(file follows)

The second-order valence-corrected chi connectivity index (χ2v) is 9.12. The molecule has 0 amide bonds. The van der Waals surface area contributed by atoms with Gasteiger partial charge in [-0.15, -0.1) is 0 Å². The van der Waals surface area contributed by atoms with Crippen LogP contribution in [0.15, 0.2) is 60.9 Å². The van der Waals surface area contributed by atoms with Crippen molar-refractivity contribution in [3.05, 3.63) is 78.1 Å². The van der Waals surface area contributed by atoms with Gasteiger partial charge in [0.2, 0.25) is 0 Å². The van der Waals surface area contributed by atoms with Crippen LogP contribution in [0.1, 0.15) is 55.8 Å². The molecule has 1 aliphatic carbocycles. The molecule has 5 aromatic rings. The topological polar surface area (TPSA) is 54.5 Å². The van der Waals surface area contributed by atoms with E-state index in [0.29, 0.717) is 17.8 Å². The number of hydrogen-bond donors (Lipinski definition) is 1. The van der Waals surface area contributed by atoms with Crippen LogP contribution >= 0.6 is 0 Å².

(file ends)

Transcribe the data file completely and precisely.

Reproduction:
The second-order valence-corrected chi connectivity index (χ2v) is 9.12. The molecule has 0 amide bonds. The van der Waals surface area contributed by atoms with Gasteiger partial charge in [-0.15, -0.1) is 0 Å². The van der Waals surface area contributed by atoms with Crippen LogP contribution in [0.15, 0.2) is 60.9 Å². The van der Waals surface area contributed by atoms with Crippen molar-refractivity contribution in [3.05, 3.63) is 78.1 Å². The van der Waals surface area contributed by atoms with Gasteiger partial charge in [0.2, 0.25) is 0 Å². The van der Waals surface area contributed by atoms with Crippen LogP contribution in [0.1, 0.15) is 55.8 Å². The molecule has 1 aliphatic carbocycles. The molecule has 5 aromatic rings. The topological polar surface area (TPSA) is 54.5 Å². The van der Waals surface area contributed by atoms with E-state index in [0.29, 0.717) is 17.8 Å². The number of hydrogen-bond donors (Lipinski definition) is 1. The van der Waals surface area contributed by atoms with Crippen LogP contribution >= 0.6 is 0 Å².